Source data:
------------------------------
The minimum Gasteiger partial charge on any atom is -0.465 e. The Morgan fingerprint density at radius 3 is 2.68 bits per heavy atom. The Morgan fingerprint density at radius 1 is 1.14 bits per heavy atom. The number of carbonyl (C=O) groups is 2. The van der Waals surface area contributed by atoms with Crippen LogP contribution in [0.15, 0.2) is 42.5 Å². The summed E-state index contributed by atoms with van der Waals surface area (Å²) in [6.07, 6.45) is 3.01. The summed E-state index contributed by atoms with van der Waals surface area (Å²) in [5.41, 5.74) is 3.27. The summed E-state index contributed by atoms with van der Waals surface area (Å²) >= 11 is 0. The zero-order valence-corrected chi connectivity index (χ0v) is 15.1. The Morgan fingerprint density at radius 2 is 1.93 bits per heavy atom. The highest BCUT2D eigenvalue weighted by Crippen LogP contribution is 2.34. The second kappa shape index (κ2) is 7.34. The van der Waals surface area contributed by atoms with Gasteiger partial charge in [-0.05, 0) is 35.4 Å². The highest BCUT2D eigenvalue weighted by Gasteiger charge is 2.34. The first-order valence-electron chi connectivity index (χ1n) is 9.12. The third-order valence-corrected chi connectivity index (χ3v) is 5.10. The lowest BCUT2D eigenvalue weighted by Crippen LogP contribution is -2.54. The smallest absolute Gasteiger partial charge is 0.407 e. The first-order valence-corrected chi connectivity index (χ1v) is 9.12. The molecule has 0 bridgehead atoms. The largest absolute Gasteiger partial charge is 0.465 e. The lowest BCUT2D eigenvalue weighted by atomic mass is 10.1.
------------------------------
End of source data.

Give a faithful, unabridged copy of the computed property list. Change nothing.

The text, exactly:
The minimum Gasteiger partial charge on any atom is -0.465 e. The Morgan fingerprint density at radius 3 is 2.68 bits per heavy atom. The Morgan fingerprint density at radius 1 is 1.14 bits per heavy atom. The number of carbonyl (C=O) groups is 2. The van der Waals surface area contributed by atoms with Crippen LogP contribution in [0.15, 0.2) is 42.5 Å². The summed E-state index contributed by atoms with van der Waals surface area (Å²) in [6.07, 6.45) is 3.01. The summed E-state index contributed by atoms with van der Waals surface area (Å²) in [5.41, 5.74) is 3.27. The summed E-state index contributed by atoms with van der Waals surface area (Å²) >= 11 is 0. The zero-order valence-corrected chi connectivity index (χ0v) is 15.1. The Morgan fingerprint density at radius 2 is 1.93 bits per heavy atom. The highest BCUT2D eigenvalue weighted by Crippen LogP contribution is 2.34. The second kappa shape index (κ2) is 7.34. The van der Waals surface area contributed by atoms with Gasteiger partial charge in [-0.05, 0) is 35.4 Å². The highest BCUT2D eigenvalue weighted by Gasteiger charge is 2.34. The first-order valence-electron chi connectivity index (χ1n) is 9.12. The third-order valence-corrected chi connectivity index (χ3v) is 5.10. The lowest BCUT2D eigenvalue weighted by Crippen LogP contribution is -2.54. The smallest absolute Gasteiger partial charge is 0.407 e. The first-order valence-corrected chi connectivity index (χ1v) is 9.12. The molecule has 0 bridgehead atoms. The largest absolute Gasteiger partial charge is 0.465 e. The lowest BCUT2D eigenvalue weighted by atomic mass is 10.1.